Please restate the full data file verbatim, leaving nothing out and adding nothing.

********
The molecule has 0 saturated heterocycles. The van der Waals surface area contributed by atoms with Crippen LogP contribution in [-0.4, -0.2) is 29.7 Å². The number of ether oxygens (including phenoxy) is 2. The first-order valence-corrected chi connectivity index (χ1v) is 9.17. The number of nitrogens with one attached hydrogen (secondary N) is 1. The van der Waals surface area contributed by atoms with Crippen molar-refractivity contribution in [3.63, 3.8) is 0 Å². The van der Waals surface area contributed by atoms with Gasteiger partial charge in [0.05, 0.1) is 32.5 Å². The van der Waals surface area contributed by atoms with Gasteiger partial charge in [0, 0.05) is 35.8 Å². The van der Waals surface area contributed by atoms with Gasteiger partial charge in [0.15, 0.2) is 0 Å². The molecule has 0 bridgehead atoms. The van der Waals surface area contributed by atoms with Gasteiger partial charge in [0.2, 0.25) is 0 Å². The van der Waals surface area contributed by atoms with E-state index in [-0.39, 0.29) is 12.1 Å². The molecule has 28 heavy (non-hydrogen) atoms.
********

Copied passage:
The molecule has 0 saturated heterocycles. The van der Waals surface area contributed by atoms with Crippen LogP contribution in [-0.4, -0.2) is 29.7 Å². The number of ether oxygens (including phenoxy) is 2. The first-order valence-corrected chi connectivity index (χ1v) is 9.17. The number of nitrogens with one attached hydrogen (secondary N) is 1. The van der Waals surface area contributed by atoms with Crippen molar-refractivity contribution in [3.63, 3.8) is 0 Å². The van der Waals surface area contributed by atoms with Gasteiger partial charge in [0.05, 0.1) is 32.5 Å². The van der Waals surface area contributed by atoms with Gasteiger partial charge in [0, 0.05) is 35.8 Å². The van der Waals surface area contributed by atoms with Gasteiger partial charge in [0.15, 0.2) is 0 Å². The molecule has 0 bridgehead atoms. The van der Waals surface area contributed by atoms with Gasteiger partial charge in [0.2, 0.25) is 0 Å². The van der Waals surface area contributed by atoms with E-state index in [-0.39, 0.29) is 12.1 Å². The molecule has 28 heavy (non-hydrogen) atoms.